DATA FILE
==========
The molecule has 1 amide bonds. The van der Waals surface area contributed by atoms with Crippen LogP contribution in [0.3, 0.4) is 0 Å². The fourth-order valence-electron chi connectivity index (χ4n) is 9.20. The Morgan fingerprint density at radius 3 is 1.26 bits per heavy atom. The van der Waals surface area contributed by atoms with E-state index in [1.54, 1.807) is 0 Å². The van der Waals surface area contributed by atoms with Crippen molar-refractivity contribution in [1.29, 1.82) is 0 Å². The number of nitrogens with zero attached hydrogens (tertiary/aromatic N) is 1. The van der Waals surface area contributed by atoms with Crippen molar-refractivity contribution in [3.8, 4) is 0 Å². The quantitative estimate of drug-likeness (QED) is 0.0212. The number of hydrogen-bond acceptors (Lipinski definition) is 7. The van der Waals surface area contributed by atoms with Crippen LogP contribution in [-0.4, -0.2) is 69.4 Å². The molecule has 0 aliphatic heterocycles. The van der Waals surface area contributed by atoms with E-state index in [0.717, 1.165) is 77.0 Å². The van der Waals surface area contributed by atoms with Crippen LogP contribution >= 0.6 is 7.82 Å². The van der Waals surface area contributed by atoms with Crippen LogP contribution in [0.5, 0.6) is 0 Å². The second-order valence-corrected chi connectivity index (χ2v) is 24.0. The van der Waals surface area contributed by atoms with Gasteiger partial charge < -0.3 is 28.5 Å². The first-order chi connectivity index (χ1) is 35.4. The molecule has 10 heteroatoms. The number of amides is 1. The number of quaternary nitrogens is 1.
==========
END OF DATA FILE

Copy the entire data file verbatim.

The molecule has 1 amide bonds. The van der Waals surface area contributed by atoms with Crippen LogP contribution in [0.3, 0.4) is 0 Å². The fourth-order valence-electron chi connectivity index (χ4n) is 9.20. The Morgan fingerprint density at radius 3 is 1.26 bits per heavy atom. The van der Waals surface area contributed by atoms with E-state index in [1.54, 1.807) is 0 Å². The van der Waals surface area contributed by atoms with Crippen molar-refractivity contribution in [1.29, 1.82) is 0 Å². The number of nitrogens with zero attached hydrogens (tertiary/aromatic N) is 1. The van der Waals surface area contributed by atoms with Crippen molar-refractivity contribution in [3.8, 4) is 0 Å². The quantitative estimate of drug-likeness (QED) is 0.0212. The number of hydrogen-bond acceptors (Lipinski definition) is 7. The van der Waals surface area contributed by atoms with Crippen LogP contribution in [-0.4, -0.2) is 69.4 Å². The molecule has 0 aliphatic heterocycles. The van der Waals surface area contributed by atoms with E-state index in [0.717, 1.165) is 77.0 Å². The van der Waals surface area contributed by atoms with Crippen LogP contribution >= 0.6 is 7.82 Å². The van der Waals surface area contributed by atoms with Crippen LogP contribution in [0.5, 0.6) is 0 Å². The second-order valence-corrected chi connectivity index (χ2v) is 24.0. The van der Waals surface area contributed by atoms with Gasteiger partial charge < -0.3 is 28.5 Å². The first-order chi connectivity index (χ1) is 35.4. The molecule has 10 heteroatoms. The number of amides is 1. The number of quaternary nitrogens is 1.